Shares of Snap (NYSE:SNAP) surged more than 20% after the Snapchat maker posted its fourth-quarter report on Feb. 5. Its revenue rose 36% annually to $390 million, beating expectations by nearly $13 million.

Snap's adjusted EBITDA loss narrowed from $159 million to $50 million. Its net loss shrank from $350 million to $192 million. On a non-GAAP basis, its net loss per share went from $0.13 to $0.04, which was better than estimates by $0.15.

Check out the latest Snap earnings call transcript.

Those numbers were encouraging, but do they indicate that it's safe to buy Snap's stock, which still trades at about half its IPO price?

Three girls take a selfie.

Image source: Getty Images.

First, the good news...

Snap's daily active users (DAUs) stayed flat sequentially and dipped less than 1% annually to 186 million during the quarter. That broke a two quarter streak of sequential DAU declines, and indicates that Snapchat is no longer losing users to Facebook's (NASDAQ:FB) Instagram.

DAU growth

Q4 2017

Q1 2018

Q2 2018

Q3 2018

Q4 2018

Sequential

5%

2%

(2%)

(1%)

0%

Annual

18%

15%

8%

5%

0%

Source: Snap quarterly reports.

Meanwhile, Snap's average revenue per user (ARPU) rose 31% sequentially and 37% annually. This indicates that its growth in ad revenues -- which suffered a slight dip in the first quarter as it shifted to automated ad buys -- remains robust.

 

Q4 2017

Q1 2018

Q2 2018

Q3 2018

Q4 2018

ARPU

$1.53

$1.21

$1.40

$1.60

$2.09

Annual growth

46%

34%

34%

37%

37%

Source: Snap quarterly reports.

Snap attributes that growth to higher views of video ads among younger users, its introduction of non-skippable 6-second video ads, the rising viewership of Publisher Stories and Original Shows, and its overseas push into Europe, the Middle East, and India. Snap grew its ARPU by 23% annually in North America, 57% in Europe, and a whopping 120% in its Rest of World region.

Snap also stated that over 70% of its users played with its AR Lenses daily and that it engaged advertisers with its e-commerce-oriented Product Catalogs and Collection Ads, which let advertisers showcase four different products in a single ad. It also said that the early test results for its new Android app looked "promising". Snapchat also remains the top social network for U.S. teens in most industry surveys.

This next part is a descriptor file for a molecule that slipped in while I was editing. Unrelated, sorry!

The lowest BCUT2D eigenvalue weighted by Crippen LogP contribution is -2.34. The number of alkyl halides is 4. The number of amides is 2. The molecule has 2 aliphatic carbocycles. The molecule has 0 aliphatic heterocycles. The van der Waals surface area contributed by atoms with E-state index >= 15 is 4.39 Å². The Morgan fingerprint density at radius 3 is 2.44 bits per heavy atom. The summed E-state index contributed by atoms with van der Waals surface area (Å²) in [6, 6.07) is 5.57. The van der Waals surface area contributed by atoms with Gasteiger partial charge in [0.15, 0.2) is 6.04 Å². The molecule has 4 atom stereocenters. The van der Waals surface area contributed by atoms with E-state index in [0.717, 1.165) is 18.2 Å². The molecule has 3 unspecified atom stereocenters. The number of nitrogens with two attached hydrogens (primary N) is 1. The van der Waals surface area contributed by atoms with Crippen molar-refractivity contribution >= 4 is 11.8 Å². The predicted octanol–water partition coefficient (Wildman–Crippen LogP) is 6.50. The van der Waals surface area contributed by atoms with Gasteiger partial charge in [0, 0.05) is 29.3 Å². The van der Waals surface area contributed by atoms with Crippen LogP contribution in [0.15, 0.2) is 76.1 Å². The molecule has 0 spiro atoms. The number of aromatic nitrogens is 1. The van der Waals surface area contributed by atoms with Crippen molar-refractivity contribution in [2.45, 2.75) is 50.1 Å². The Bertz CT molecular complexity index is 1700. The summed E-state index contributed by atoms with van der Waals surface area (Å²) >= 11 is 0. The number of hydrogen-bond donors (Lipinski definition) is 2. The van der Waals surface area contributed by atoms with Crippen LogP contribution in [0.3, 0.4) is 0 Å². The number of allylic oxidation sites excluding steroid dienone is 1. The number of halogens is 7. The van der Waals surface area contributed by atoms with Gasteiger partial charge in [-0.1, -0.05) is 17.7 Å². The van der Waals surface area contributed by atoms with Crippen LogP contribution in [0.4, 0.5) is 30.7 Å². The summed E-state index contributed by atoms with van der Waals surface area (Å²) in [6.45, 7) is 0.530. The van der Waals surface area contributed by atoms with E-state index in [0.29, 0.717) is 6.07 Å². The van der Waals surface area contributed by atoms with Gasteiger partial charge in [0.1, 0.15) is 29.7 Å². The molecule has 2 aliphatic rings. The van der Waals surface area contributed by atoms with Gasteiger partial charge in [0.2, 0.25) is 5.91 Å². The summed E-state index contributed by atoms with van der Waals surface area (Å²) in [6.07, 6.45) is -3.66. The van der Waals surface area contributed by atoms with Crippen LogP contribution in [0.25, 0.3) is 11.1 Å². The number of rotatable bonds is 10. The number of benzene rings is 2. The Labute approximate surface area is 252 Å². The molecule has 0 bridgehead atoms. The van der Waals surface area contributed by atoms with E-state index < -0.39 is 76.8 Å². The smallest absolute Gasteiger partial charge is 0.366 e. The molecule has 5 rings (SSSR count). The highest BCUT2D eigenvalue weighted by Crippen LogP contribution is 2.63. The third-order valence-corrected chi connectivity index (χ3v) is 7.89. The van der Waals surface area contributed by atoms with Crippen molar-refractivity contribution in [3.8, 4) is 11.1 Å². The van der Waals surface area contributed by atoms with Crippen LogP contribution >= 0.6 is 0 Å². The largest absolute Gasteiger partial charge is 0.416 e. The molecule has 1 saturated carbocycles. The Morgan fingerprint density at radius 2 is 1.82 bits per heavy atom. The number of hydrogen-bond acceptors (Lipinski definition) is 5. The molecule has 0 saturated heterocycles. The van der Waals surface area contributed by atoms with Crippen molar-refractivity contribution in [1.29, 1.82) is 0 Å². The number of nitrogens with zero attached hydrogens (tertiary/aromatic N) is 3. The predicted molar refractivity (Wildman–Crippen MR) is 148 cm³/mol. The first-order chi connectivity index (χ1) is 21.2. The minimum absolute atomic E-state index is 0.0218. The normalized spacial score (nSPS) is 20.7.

Snap also carefully controlled its total costs and expenses, which fell 10% annually to $585 million. The combination of stabilizing DAU growth, rising ARPU, and narrowing losses indicate that Snap could potentially achieve non-GAAP profitability within a few quarters.

Now the bad news...

Snap's progress looks solid, but its revenue growth is still decelerating. Its 36% sales growth for the fourth quarter represents its slowest growth rate since its IPO, and it anticipates just 24%-34% annual sales growth in the first quarter.

A young woman takes a selfie.

Image source: Getty Images.

Meanwhile, Snap is still burning cash. Its negative free cash flow (FCF) of $149 million marked a year-over-year improvement of $49 million, but it remains a long way from turning positive.

Snap's stock-based compensation (SBC) expenses fell 33% annually to $122 million during the quarter, but they still accounted for 31% of its total revenue. Facebook, for comparison, spent just 6% of its revenue on SBC expenses last quarter.

Snap relies heavily on stock bonuses because its cash flow is negative. However, those high SBC expenses widen the gap between Snap's GAAP and non-GAAP losses since they're included in the former and excluded from the latter. For the full year, Snap posted a net loss of $0.97 per share on a GAAP basis, but just $0.47 per share on a non-GAAP basis. Unless Snap takes steps to curb its SBC expenses, it will keep burning cash and stay unprofitable on a GAAP basis.

Snap stopped bleeding DAUs during the quarter, but that doesn't mean that figure will start climbing again. Its user growth still trails that of other social networks -- Facebook, for example, grew its DAUs 9% annually to 1.52 billion last quarter, and Instagram Stories grew its DAUs from 400 million to 500 million between last June and this January. Snap is still squeezing more revenue out of its DAUs, but that strategy might be unsustainable over the long term.

Lastly, Snap's stock still isn't cheap at six times this year's sales. Facebook trades at nine times this year's sales, but it's also profitable and generating positive cash flows.

Snap has further to go

Snap's fourth-quarter results were decent, but I wouldn't call it a turnaround yet. Its post-earnings rally was likely sparked by a short-squeeze instead of enthusiasm from institutional investors, who only own about a third of its shares. I've repeatedly said that investors were too bearish on Snap, but I'd need to see more signs of improvement before buying this volatile stock as a long-term investment.